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Is it OK to give my children gluten free goods?

(28 Posts)
Utkatasana Thu 08-Jan-15 15:04:07

Message withdrawn at poster's request.

SunshineAndShadows Thu 08-Jan-15 15:06:27

Yes it's fine, gluten is a not a nutient and so not needed in your diet

LadySybilLikesSloeGin Thu 08-Jan-15 15:06:48

You do know that you shouldn't really be eating these unless you've been diagnosed with a proper allergy? They replace the gluten with all sorts of rubbish so they are rather unhealthy and will make you gain weight. They also taste like shit and are more expensive than the normal products.

Hope this helps.

hugoagogo Thu 08-Jan-15 15:08:14

I don't suppose it would have a negative effect on them.

Why are you considering reducing your gluten intake by the way?

NancyJones Thu 08-Jan-15 15:09:01

Absolutely fine. Gluten is not needed and in fact there is some evidence that it isn't good for human consumption, certainly in the quantities that we consume these days.
However, just be wary of lots of GF shop bought stuff like biscuits and cakes as they are literally jam packed with additives.

poocatcherchampion Thu 08-Jan-15 15:11:05

Wouldn't it be more sensible to reduce gluten by eating different food rather than specially formulated food?

Hassled Thu 08-Jan-15 15:15:27

This is a useful article :

From the article:
"a study published last year in the Journal of the Academy of Nutrition and Dietetics ... concluded: “There is no evidence to suggest following a gluten-free diet has any significant benefits in the general population.”

“Indeed,” it continued, “there is some evidence to suggest that a gluten-free diet may adversely affect gut health in those without coeliac disease or gluten sensitivity.” Other research has indicated that gluten-free diets are often low in fibre and can be linked to deficiencies in B vitamins, iron and folate. "

livegoldrings Thu 08-Jan-15 15:17:37

These products are normally made with rice or another cereal that does not contain gluten so should be fine for DCs. Kids dont need gluten to grow but most people agree they do need a good amount of carbs. But some people think it is actually beneficial for everyone to reduce the amount of wheat they eat, as we tend to overuse wheat in this country and it is one of the hardest grains to digest and also because by replacing it with a range of different flours you increase the amount of different nutrients you are getting. Hugh Fearnley- Whittingstall has a good book out right now called light and easy that is a cookery book for people reducing wheat and dairy in their diets, not necessarily because they are intolerant but for the reasons I mentioned. He says he will have some wheat if he wants it, but is trying to cut back.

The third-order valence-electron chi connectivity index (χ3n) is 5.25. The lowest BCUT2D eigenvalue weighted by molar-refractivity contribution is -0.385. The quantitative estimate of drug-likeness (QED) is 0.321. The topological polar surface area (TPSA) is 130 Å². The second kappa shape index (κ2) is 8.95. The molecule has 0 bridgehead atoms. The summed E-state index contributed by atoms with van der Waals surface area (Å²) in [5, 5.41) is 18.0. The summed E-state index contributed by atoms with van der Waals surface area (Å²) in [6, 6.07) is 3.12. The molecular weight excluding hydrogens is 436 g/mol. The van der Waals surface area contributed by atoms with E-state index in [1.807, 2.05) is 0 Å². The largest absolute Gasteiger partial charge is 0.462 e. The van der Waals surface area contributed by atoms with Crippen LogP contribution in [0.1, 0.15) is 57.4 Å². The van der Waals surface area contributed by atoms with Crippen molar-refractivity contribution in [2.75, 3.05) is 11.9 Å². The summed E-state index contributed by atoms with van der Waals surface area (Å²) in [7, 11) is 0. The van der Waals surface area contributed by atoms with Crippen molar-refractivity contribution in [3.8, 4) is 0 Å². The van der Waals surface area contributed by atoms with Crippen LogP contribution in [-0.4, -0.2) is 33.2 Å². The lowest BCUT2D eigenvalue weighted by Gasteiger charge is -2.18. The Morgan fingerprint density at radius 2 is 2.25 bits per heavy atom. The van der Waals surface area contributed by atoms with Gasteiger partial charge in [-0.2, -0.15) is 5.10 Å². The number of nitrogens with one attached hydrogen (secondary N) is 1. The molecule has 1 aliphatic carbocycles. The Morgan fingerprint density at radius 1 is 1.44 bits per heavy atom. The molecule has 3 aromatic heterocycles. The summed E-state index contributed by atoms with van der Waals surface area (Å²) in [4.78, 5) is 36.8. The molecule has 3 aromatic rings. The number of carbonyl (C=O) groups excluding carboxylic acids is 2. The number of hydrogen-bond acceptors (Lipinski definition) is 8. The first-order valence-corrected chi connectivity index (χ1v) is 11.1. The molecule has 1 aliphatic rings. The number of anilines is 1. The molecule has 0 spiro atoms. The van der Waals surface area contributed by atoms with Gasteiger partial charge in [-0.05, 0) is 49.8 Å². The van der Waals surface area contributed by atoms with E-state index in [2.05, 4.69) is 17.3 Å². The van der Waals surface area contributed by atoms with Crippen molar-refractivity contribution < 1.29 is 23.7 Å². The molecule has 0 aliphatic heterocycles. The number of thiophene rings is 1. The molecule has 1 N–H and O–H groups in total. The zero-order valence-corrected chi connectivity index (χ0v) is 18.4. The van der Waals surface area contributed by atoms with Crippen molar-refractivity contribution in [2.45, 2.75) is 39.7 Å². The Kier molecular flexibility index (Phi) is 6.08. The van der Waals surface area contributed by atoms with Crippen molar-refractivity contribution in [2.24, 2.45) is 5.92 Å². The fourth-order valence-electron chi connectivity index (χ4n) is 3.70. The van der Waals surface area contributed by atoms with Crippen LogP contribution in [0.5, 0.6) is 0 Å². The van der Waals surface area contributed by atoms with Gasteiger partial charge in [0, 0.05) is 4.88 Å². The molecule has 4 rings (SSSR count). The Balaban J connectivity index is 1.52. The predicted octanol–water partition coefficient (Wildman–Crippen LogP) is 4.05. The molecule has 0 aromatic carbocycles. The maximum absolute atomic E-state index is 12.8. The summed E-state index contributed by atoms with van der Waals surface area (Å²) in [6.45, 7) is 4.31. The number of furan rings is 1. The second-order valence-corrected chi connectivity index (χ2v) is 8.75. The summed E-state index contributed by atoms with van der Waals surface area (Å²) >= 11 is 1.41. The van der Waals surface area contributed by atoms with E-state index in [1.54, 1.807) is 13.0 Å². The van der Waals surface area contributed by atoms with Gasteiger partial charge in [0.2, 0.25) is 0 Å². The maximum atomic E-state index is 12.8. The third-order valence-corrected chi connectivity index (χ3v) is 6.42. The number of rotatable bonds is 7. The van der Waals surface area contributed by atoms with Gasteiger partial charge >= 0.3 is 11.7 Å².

Hassled Thu 08-Jan-15 15:18:45

And the other danger of going gluten-free when you're not Coeliac is that people generally then take Coeliac disease less seriously - important people, like the chef who might use the same bread board or knife and cross-contaminate the gluten-free bread, causing the Coeliac who eats it to feel unwell.

iknowimcoming Thu 08-Jan-15 15:22:25

This weeks food unwrapped had a piece on just this, really worth you watching in my opinion smile

Stinkle Thu 08-Jan-15 15:28:06

My DD1 is coeliac, and as a result the rest of us eat far less gluten than we used to.

We still have some - if we're out/biscuits/shop bought cakes, but if I make cake for example, it's gluten free so DD can have it too.

I cook from scratch a lot, so if I'm making bread/homemade pizza/chicken pie/etc I'll make it with GF flour.

Hassled Thu 08-Jan-15 15:31:46

stinkle - I've made cakes, brownies, all sorts, successfully with GF flour but never pizza dough - what's the secret?

specialsubject Thu 08-Jan-15 15:37:34

a GF diet is being tried in this house as we have sound reasons to give it a go.

unlike the education-wasting airheads on 'food unwrapped', this is not because 'it's good for us, innit?' or 'it has less sugar, doesn't it?'